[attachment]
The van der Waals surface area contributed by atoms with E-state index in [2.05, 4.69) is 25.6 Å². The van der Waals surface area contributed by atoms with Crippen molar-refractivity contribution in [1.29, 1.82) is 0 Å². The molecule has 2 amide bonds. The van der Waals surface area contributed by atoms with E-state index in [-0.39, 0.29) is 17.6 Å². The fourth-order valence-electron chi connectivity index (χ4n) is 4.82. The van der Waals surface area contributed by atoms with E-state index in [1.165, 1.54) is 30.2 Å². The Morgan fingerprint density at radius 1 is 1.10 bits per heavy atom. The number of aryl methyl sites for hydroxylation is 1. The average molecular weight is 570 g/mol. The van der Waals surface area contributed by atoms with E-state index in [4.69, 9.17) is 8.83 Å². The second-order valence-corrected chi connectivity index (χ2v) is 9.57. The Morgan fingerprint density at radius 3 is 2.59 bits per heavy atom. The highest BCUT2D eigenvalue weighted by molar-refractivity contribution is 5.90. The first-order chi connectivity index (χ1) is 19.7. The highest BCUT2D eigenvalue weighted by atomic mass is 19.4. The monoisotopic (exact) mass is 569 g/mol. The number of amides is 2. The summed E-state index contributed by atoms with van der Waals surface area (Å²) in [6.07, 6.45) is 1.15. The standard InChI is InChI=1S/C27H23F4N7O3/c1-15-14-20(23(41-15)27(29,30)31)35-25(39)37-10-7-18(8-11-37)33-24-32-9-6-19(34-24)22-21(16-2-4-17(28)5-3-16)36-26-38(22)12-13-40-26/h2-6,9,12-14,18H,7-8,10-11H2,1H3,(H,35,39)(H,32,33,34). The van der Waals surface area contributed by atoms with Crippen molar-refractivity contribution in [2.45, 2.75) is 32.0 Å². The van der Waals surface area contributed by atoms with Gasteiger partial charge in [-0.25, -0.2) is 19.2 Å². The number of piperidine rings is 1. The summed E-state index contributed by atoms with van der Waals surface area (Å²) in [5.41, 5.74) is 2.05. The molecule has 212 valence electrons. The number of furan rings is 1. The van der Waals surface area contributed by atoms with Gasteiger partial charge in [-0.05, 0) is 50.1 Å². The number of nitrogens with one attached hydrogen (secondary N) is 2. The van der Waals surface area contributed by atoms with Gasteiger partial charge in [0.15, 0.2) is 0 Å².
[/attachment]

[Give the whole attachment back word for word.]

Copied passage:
The van der Waals surface area contributed by atoms with E-state index in [2.05, 4.69) is 25.6 Å². The van der Waals surface area contributed by atoms with Crippen molar-refractivity contribution in [1.29, 1.82) is 0 Å². The molecule has 2 amide bonds. The van der Waals surface area contributed by atoms with E-state index in [-0.39, 0.29) is 17.6 Å². The fourth-order valence-electron chi connectivity index (χ4n) is 4.82. The van der Waals surface area contributed by atoms with E-state index in [1.165, 1.54) is 30.2 Å². The Morgan fingerprint density at radius 1 is 1.10 bits per heavy atom. The number of aryl methyl sites for hydroxylation is 1. The average molecular weight is 570 g/mol. The van der Waals surface area contributed by atoms with E-state index in [4.69, 9.17) is 8.83 Å². The second-order valence-corrected chi connectivity index (χ2v) is 9.57. The Morgan fingerprint density at radius 3 is 2.59 bits per heavy atom. The highest BCUT2D eigenvalue weighted by molar-refractivity contribution is 5.90. The first-order chi connectivity index (χ1) is 19.7. The highest BCUT2D eigenvalue weighted by atomic mass is 19.4. The monoisotopic (exact) mass is 569 g/mol. The number of amides is 2. The summed E-state index contributed by atoms with van der Waals surface area (Å²) in [6.07, 6.45) is 1.15. The standard InChI is InChI=1S/C27H23F4N7O3/c1-15-14-20(23(41-15)27(29,30)31)35-25(39)37-10-7-18(8-11-37)33-24-32-9-6-19(34-24)22-21(16-2-4-17(28)5-3-16)36-26-38(22)12-13-40-26/h2-6,9,12-14,18H,7-8,10-11H2,1H3,(H,35,39)(H,32,33,34). The van der Waals surface area contributed by atoms with Crippen molar-refractivity contribution in [2.45, 2.75) is 32.0 Å². The van der Waals surface area contributed by atoms with Gasteiger partial charge in [-0.25, -0.2) is 19.2 Å². The number of piperidine rings is 1. The summed E-state index contributed by atoms with van der Waals surface area (Å²) in [5.41, 5.74) is 2.05. The molecule has 212 valence electrons. The number of furan rings is 1. The van der Waals surface area contributed by atoms with Gasteiger partial charge in [-0.05, 0) is 50.1 Å². The number of nitrogens with one attached hydrogen (secondary N) is 2. The van der Waals surface area contributed by atoms with Gasteiger partial charge in [0.15, 0.2) is 0 Å².